Jews in the former Soviet republic of Georgia are trying to keep a low political profile following the ouster of President Eduard Shevardnadze — but they’re confident the change of power won’t endanger the community.
Community institutions, including a Jewish day school and a kindergarten, are functioning normally this week, Georgia’s chief rabbi, Avimelech Rosenblat, told JTA in a telephone interview Monday from the capital city, Tbilisi.
Under increasing pressure following charges of fraud in recent parliamentary elections, Shevardnadze went on national television Sunday to announce his resignation.
The move came after leaders of the opposition parties brought tens of thousands of supporters from across the country to central Tbilisi, seizing the national television station and government offices and threatening to storm the presidential residence if Shevardnadze didn’t resign.
Rosenblat said Shevardnadze’s ouster does not threaten the Jewish community.
“Of course what happened was an extraordinary event, yet I can’t say it added anything to our security concerns,” he said. “When it comes to security issues, we are now more concerned over what is happening in Turkey than in Tbilisi,” Rosenblat said, referring to recent terrorist attacks in Georgia’s neighbor to the south.
Shevardnadze, 75, became a political icon when, as Soviet foreign minister under Mikhail Gorbachev, he played a key role in ending the Cold War, negotiating the withdrawal of Soviet troops from Afghanistan and easing German reunification.
As the president of post-Communist Georgia, however, Shevardnadze lost popularity when he was unable to cope with uncontrolled corruption, crime and poverty.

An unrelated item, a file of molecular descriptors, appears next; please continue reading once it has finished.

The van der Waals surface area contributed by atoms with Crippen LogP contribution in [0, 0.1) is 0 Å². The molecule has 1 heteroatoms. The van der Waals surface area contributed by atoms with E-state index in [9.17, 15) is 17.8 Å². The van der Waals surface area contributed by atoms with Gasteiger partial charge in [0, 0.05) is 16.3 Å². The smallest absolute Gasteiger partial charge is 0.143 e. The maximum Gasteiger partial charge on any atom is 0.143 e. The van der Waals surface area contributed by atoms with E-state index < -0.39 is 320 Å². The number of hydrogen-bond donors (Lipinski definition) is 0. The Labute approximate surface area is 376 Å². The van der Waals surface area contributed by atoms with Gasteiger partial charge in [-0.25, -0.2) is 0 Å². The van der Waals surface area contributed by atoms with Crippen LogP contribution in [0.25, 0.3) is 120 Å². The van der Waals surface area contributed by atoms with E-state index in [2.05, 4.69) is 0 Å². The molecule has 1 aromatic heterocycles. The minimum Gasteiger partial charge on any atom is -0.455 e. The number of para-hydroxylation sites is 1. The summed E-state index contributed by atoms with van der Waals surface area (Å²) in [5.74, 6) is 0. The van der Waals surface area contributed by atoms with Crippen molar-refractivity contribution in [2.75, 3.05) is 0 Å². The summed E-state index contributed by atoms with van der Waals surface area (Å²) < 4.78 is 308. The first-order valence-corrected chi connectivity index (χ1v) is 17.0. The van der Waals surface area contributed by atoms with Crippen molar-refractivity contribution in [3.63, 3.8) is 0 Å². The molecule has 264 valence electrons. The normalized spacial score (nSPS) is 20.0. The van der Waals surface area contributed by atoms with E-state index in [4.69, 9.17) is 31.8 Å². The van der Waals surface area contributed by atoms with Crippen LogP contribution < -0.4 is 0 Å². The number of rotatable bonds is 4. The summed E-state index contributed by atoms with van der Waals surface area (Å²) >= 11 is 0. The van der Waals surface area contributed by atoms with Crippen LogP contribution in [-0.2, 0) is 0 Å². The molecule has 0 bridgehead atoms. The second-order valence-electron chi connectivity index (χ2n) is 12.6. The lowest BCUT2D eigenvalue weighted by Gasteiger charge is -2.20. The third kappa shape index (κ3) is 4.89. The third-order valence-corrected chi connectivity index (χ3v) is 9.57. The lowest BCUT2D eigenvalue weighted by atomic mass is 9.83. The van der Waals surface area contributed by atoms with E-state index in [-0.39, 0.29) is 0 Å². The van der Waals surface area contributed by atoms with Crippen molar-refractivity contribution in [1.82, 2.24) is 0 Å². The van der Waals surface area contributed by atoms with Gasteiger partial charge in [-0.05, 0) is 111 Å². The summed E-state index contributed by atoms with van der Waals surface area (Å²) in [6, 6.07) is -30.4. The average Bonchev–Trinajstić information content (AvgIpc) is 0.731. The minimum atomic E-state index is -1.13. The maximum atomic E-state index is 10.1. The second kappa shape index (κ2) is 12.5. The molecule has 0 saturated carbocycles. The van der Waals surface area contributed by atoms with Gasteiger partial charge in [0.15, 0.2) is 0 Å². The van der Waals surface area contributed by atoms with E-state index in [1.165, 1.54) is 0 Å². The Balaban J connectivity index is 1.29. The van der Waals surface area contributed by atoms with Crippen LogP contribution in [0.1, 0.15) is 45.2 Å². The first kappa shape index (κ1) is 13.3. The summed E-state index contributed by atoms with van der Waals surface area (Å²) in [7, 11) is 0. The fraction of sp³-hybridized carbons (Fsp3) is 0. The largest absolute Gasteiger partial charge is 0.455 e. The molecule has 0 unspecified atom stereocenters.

Members of Georgia’s Jewish community, which dwindled in post-Soviet years to approximately 10,000 people from its peak of 100,000, are divided over the change of power, though many are believed to sympathize with the opposition.
Throughout the Caucasus region, and in Georgia in particular, anti-Semitism had far less of a historical presence than in Europe.
During their 2,600-year presence in Georgia, Jews have been allowed to own land and prosper. However, many Jews fled Georgia during the country’s civil war and economic crisis from 1989 to 1995.
Opposition leader Nino Burdzhanadze, speaker of the outgoing Parliament, has proclaimed herself acting president until new elections are held in 45 days.
Analysts agree that Burdzhanadze and two other leaders of the opposition, Mikheil Saakashvili and Zurab Zhvania, are most likely to emerge as the nation’s top elected leaders.
The Shevardnadze regime — which in recent years emerged as a strong ally of the United States and the European Union — generally had been supportive of the Jewish community.
Yet some Jews say they hope the country’s next leaders will prove even more sympathetic to Jews and Israel.
Disillusioned by a decade of economic chaos and poverty, many Georgians have pinned their hopes on the opposition leaders, who portray themselves as open-minded liberals capable of ensuring the country’s future.
Jewish leaders have tried to avoid statements reflecting their political sympathies in the current situation, but younger Jews — like many other young Georgians — seem to be supporting the opposition.
“We are neutral,” said Maurice Krikheli, director of the Jewish Youth Foundation Hillel-Tbilisi. “Yet deep down we are on the side of the opposition.”
Krikheli said he believes some of the problems the Jewish community has faced since the collapse of communism — most importantly, the issue of synagogue restitution — remained unresolved because Georgian leaders, including Shevardnadze, were unable to shed their Communist mentalities.
Another reason for Jewish optimism over the leadership change stems from the fact that some opposition leaders and activists have Jewish roots.
For example, on a visit to Israel a few years ago, Zhvania, who at the time was speaker of Georgia’s Parliament, noted that his mother was Jewish.
“This is quite customary here that someone who reached a high-ranked post would conceal their Jewish roots,” Krikheli said.
The Archive of the Jewish Telegraphic Agency includes articles published from 1923 to 2008. Archive stories reflect the journalistic standards and practices of the time they were published.